SPRINGFIELD, Mass. (WWLP) – Average gas prices in Springfield have went up by 4 cents per gallon in the last week.

According to GasBuddy price reports after a survey of 257 stations in Springfield, gasoline prices have increased to an average of $3.49/g. The cheapest station in Springfield was priced at $3.24/g, and the most expensive station was $4.19/g. The highest price in the state Sunday was $4.99/g, a difference of $1.84/g.

“Prices go up, we need gas so you got to keep going to the pump,” said Isaac Williams of Springfield. “I think they’re going to go down. OPEC is going to make some decisions to drive the price down but while you’re in the war, you got to continue to battle.”

The national price of gasoline has fallen to 5.4 cents per gallon over the last week, averaging $3.86/g today. The national gasoline price is up 20.6 cents per gallon from a month ago and stands 56.6 cents per gallon higher than a year ago, according to GasBuddy data compiled from more than 11 million weekly price reports covering more than 150,000 gas stations across the country.

Neighboring areas and their current gas prices:

  • Worcester- $3.52/g, up 1.9 cents per gallon from last week’s $3.50/g.
  • Connecticut- $3.44/g, up 6.0 cents per gallon from last week’s $3.38/g.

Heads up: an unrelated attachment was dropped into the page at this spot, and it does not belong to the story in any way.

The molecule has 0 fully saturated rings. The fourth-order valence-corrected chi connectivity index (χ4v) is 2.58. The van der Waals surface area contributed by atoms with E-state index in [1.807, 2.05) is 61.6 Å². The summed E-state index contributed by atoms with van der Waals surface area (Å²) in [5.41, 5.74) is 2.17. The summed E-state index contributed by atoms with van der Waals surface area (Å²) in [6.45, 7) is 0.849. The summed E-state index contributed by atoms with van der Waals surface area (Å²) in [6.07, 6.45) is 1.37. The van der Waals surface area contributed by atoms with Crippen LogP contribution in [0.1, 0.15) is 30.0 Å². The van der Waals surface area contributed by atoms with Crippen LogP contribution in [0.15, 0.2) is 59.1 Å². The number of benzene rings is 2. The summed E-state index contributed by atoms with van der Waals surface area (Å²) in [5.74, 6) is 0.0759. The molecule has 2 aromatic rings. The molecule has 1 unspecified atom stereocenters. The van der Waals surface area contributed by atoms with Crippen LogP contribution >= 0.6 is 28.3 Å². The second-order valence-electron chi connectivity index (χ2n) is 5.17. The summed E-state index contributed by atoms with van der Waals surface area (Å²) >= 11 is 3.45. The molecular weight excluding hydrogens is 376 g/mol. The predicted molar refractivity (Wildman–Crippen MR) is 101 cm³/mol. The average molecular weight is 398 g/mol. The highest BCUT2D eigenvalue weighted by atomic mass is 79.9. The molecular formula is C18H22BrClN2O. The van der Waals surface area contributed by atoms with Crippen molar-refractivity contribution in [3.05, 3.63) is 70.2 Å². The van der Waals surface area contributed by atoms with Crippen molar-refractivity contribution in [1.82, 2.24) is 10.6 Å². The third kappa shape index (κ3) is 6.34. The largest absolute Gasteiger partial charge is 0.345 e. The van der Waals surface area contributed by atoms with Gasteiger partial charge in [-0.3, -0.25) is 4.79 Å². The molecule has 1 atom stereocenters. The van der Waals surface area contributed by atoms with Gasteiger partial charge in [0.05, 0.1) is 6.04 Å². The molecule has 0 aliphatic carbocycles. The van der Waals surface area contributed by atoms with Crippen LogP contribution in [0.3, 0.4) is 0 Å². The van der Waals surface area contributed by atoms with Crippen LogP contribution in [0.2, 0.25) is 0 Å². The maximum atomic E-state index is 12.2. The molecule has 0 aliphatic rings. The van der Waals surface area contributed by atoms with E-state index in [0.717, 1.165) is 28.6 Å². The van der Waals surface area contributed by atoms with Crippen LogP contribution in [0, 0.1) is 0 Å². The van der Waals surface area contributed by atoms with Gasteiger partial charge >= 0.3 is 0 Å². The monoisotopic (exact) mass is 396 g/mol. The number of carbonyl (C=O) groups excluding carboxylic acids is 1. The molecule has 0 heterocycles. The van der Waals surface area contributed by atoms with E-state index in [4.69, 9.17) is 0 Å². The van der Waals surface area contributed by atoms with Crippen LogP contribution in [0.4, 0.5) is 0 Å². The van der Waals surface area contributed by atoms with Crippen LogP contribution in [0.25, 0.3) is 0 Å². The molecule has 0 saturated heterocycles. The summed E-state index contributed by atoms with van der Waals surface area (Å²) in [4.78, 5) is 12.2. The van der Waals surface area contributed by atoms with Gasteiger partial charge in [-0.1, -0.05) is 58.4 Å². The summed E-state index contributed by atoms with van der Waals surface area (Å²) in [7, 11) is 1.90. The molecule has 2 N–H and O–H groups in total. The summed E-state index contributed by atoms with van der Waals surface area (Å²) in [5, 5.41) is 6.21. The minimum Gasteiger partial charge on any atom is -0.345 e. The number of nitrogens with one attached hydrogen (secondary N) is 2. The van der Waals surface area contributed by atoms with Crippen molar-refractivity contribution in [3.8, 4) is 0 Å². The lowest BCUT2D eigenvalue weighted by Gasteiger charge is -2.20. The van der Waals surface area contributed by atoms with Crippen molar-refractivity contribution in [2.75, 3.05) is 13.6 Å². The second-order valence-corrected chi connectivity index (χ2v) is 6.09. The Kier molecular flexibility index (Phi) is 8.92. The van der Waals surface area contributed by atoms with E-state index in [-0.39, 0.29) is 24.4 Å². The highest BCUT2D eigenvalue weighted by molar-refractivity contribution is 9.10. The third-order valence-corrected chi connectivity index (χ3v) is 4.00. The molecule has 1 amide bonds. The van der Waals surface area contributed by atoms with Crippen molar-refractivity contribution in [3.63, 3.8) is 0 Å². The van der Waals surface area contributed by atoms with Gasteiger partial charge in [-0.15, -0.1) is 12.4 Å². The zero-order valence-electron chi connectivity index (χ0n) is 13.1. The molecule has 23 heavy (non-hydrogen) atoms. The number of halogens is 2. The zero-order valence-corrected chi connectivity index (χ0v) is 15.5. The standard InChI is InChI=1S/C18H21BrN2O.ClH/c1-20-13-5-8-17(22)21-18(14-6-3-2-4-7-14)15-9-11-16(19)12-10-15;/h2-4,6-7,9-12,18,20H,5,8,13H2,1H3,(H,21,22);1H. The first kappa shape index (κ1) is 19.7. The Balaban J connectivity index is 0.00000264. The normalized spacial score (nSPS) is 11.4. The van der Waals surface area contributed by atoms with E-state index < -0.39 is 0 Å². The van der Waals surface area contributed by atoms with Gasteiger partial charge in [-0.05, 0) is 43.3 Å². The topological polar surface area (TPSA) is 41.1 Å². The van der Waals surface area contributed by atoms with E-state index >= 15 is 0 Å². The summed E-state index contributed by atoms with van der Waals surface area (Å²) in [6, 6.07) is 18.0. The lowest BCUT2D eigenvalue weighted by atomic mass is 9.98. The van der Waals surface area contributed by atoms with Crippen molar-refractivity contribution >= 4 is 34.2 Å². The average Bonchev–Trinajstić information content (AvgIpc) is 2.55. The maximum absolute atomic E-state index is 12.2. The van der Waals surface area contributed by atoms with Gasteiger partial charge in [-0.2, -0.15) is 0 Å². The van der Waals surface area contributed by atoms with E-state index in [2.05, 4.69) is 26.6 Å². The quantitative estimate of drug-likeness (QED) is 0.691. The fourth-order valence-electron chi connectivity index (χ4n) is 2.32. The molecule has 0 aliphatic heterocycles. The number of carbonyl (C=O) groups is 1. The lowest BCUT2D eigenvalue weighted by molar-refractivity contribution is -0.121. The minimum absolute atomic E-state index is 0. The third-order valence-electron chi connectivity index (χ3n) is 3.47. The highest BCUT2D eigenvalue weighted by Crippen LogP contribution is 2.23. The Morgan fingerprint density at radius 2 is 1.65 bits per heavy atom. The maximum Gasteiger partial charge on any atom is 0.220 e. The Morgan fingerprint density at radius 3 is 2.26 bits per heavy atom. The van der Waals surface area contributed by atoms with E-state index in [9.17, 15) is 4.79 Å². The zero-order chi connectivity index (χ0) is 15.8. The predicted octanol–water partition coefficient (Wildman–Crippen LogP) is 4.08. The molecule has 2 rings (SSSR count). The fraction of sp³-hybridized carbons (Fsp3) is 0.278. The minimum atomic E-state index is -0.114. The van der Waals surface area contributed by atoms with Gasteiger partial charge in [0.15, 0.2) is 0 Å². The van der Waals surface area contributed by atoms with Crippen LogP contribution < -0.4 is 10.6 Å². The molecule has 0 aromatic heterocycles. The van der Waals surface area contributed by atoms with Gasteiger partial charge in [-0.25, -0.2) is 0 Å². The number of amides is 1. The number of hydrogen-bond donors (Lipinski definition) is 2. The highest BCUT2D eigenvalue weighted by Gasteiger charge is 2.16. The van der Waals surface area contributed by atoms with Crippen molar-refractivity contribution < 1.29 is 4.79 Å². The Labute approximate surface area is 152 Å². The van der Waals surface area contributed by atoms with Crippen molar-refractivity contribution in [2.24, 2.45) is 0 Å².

• Hartford- $3.42/g, up 5.4 cents per gallon from last week’s $3.37/g.

So what is driving this most recent increase in prices? OPEC Plus announced earlier this month they were cutting supply down. That increased the price for crude oil to $90 a barrel but we actually saw a decrease in that price to $85 on Friday. The reason why?

AAA points to concerns about a recession, decreasing demand. The Energy Information Administration reports demand for gas nationally went from 9.47 million barrels per day to just shy of 8.3 million.

“After a sharp rise in the national average over the last few weeks, we’ve seen an abrupt, yet expected decline as refinery issues have eased in the West and Great Lakes, overpowering some increases elsewhere. Though at the same time, diesel prices have soared,” said Patrick De Haan, head of petroleum analysis at GasBuddy. “We’ll see a continued sharp drop in gas prices on the West Coast, including areas like Las Vegas and Phoenix, which are supplied by refiners in California, as refinery outages have been addressed. The Great Lakes will see prices drift lower as BP’s Whiting refinery is soon to complete maintenance. In addition, oil prices have cooled off slightly after OPEC+’s decision to cut production, and that should slow increases elsewhere. Diesel and heating oil prices are likely to continue to rise as extremely low inventories of middle-of-the-barrel products like these two push prices higher.”

Historical gasoline prices in Springfield and the national prices going back ten years:

  • October 17, 2021: $3.20/g (U.S. Average: $3.30/g)
  • October 17, 2020: $1.99/g (U.S. Average: $2.16/g)
  • October 17, 2019: $2.45/g (U.S. Average: $2.67/g)
  • October 17, 2018: $2.78/g (U.S. Average: $2.86/g)
  • October 17, 2017: $2.52/g (U.S. Average: $2.45/g)
  • October 17, 2016: $2.15/g (U.S. Average: $2.23/g)
  • October 17, 2015: $2.11/g (U.S. Average: $2.26/g)
  • October 17, 2014: $3.17/g (U.S. Average: $3.13/g)
  • October 17, 2013: $3.44/g (U.S. Average: $3.35/g)
  • October 17, 2012: $3.86/g (U.S. Average: $3.75/g)